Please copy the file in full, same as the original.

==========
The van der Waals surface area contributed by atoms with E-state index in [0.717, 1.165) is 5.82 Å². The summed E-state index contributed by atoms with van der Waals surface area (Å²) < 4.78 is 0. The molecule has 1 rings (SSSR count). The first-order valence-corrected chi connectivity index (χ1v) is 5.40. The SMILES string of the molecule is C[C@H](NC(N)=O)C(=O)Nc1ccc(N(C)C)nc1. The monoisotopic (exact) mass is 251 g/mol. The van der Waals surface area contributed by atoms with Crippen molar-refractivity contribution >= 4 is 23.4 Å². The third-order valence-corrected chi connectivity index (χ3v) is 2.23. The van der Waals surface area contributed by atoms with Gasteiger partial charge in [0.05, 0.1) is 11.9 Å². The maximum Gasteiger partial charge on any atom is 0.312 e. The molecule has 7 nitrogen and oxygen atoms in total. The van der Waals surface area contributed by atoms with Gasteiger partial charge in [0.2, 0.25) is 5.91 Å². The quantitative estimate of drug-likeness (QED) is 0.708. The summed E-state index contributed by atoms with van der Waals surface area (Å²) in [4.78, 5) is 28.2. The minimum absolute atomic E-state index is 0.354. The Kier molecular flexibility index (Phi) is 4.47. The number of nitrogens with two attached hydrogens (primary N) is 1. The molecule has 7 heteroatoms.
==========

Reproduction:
The van der Waals surface area contributed by atoms with E-state index in [0.717, 1.165) is 5.82 Å². The summed E-state index contributed by atoms with van der Waals surface area (Å²) < 4.78 is 0. The molecule has 1 rings (SSSR count). The first-order valence-corrected chi connectivity index (χ1v) is 5.40. The SMILES string of the molecule is C[C@H](NC(N)=O)C(=O)Nc1ccc(N(C)C)nc1. The monoisotopic (exact) mass is 251 g/mol. The van der Waals surface area contributed by atoms with Crippen molar-refractivity contribution >= 4 is 23.4 Å². The third-order valence-corrected chi connectivity index (χ3v) is 2.23. The van der Waals surface area contributed by atoms with Gasteiger partial charge in [0.05, 0.1) is 11.9 Å². The maximum Gasteiger partial charge on any atom is 0.312 e. The molecule has 7 nitrogen and oxygen atoms in total. The van der Waals surface area contributed by atoms with Gasteiger partial charge in [0.2, 0.25) is 5.91 Å². The quantitative estimate of drug-likeness (QED) is 0.708. The summed E-state index contributed by atoms with van der Waals surface area (Å²) in [4.78, 5) is 28.2. The minimum absolute atomic E-state index is 0.354. The Kier molecular flexibility index (Phi) is 4.47. The number of nitrogens with two attached hydrogens (primary N) is 1. The molecule has 7 heteroatoms.